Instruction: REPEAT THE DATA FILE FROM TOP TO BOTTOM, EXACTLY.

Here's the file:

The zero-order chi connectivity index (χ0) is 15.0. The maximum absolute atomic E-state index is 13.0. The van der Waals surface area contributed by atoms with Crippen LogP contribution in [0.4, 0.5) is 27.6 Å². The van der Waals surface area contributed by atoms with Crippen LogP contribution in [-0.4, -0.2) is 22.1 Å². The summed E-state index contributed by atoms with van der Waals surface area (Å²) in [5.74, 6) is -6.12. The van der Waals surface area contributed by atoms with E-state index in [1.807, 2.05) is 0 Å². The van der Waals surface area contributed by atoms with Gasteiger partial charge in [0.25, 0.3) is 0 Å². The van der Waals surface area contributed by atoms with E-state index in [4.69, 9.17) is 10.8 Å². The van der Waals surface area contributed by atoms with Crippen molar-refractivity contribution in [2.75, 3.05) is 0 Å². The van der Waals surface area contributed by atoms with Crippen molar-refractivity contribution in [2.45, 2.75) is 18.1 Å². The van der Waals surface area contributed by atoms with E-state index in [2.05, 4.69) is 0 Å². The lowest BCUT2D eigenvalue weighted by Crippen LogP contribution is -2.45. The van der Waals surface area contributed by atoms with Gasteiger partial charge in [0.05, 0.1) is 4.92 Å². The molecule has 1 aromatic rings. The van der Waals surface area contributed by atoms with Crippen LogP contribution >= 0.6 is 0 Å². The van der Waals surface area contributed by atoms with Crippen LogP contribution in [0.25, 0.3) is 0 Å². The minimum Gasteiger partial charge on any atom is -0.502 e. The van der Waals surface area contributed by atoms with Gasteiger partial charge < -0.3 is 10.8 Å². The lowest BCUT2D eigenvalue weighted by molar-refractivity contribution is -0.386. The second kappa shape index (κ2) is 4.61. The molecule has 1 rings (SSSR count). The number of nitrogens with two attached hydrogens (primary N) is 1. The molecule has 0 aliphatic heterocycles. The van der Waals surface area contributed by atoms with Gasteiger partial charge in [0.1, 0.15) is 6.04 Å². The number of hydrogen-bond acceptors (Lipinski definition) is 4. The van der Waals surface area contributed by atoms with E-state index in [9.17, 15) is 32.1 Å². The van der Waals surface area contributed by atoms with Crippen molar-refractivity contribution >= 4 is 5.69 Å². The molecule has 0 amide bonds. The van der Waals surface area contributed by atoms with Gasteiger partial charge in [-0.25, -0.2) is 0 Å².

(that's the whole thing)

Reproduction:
The zero-order chi connectivity index (χ0) is 15.0. The maximum absolute atomic E-state index is 13.0. The van der Waals surface area contributed by atoms with Crippen LogP contribution in [0.4, 0.5) is 27.6 Å². The van der Waals surface area contributed by atoms with Crippen LogP contribution in [-0.4, -0.2) is 22.1 Å². The summed E-state index contributed by atoms with van der Waals surface area (Å²) in [5.74, 6) is -6.12. The van der Waals surface area contributed by atoms with E-state index in [1.807, 2.05) is 0 Å². The van der Waals surface area contributed by atoms with Gasteiger partial charge in [0.25, 0.3) is 0 Å². The van der Waals surface area contributed by atoms with E-state index in [4.69, 9.17) is 10.8 Å². The van der Waals surface area contributed by atoms with Crippen molar-refractivity contribution in [2.75, 3.05) is 0 Å². The van der Waals surface area contributed by atoms with Crippen molar-refractivity contribution in [2.45, 2.75) is 18.1 Å². The van der Waals surface area contributed by atoms with E-state index in [2.05, 4.69) is 0 Å². The lowest BCUT2D eigenvalue weighted by Crippen LogP contribution is -2.45. The van der Waals surface area contributed by atoms with Gasteiger partial charge in [0.05, 0.1) is 4.92 Å². The molecule has 1 aromatic rings. The van der Waals surface area contributed by atoms with Crippen LogP contribution >= 0.6 is 0 Å². The van der Waals surface area contributed by atoms with Crippen LogP contribution in [0.25, 0.3) is 0 Å². The minimum Gasteiger partial charge on any atom is -0.502 e. The van der Waals surface area contributed by atoms with Gasteiger partial charge < -0.3 is 10.8 Å². The lowest BCUT2D eigenvalue weighted by molar-refractivity contribution is -0.386. The second kappa shape index (κ2) is 4.61. The molecule has 1 rings (SSSR count). The number of nitrogens with two attached hydrogens (primary N) is 1. The molecule has 0 aliphatic heterocycles. The van der Waals surface area contributed by atoms with Gasteiger partial charge in [0.1, 0.15) is 6.04 Å². The number of hydrogen-bond acceptors (Lipinski definition) is 4. The van der Waals surface area contributed by atoms with E-state index in [9.17, 15) is 32.1 Å². The van der Waals surface area contributed by atoms with Crippen molar-refractivity contribution >= 4 is 5.69 Å². The molecule has 0 amide bonds. The van der Waals surface area contributed by atoms with Gasteiger partial charge in [-0.25, -0.2) is 0 Å².